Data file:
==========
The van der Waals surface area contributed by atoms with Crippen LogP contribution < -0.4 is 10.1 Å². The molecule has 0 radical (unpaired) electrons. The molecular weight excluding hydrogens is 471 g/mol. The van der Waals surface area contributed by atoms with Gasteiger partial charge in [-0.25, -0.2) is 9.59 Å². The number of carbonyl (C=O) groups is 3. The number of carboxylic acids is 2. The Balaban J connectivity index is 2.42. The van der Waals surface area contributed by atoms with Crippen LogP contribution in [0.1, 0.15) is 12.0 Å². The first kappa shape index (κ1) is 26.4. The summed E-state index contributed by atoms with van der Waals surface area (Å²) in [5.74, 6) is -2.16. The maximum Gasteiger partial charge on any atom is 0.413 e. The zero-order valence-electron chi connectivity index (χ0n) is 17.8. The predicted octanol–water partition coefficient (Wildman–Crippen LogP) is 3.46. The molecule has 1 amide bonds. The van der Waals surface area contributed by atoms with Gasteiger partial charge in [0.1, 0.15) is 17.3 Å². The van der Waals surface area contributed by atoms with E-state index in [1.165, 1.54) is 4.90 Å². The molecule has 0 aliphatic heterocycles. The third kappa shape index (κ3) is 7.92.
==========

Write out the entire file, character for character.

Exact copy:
The van der Waals surface area contributed by atoms with Crippen LogP contribution < -0.4 is 10.1 Å². The molecule has 0 radical (unpaired) electrons. The molecular weight excluding hydrogens is 471 g/mol. The van der Waals surface area contributed by atoms with Gasteiger partial charge in [-0.25, -0.2) is 9.59 Å². The number of carbonyl (C=O) groups is 3. The number of carboxylic acids is 2. The Balaban J connectivity index is 2.42. The van der Waals surface area contributed by atoms with Crippen LogP contribution in [0.1, 0.15) is 12.0 Å². The first kappa shape index (κ1) is 26.4. The summed E-state index contributed by atoms with van der Waals surface area (Å²) in [5.74, 6) is -2.16. The maximum Gasteiger partial charge on any atom is 0.413 e. The zero-order valence-electron chi connectivity index (χ0n) is 17.8. The predicted octanol–water partition coefficient (Wildman–Crippen LogP) is 3.46. The molecule has 1 amide bonds. The van der Waals surface area contributed by atoms with Gasteiger partial charge in [0.1, 0.15) is 17.3 Å². The van der Waals surface area contributed by atoms with E-state index in [1.165, 1.54) is 4.90 Å². The molecule has 0 aliphatic heterocycles. The third kappa shape index (κ3) is 7.92.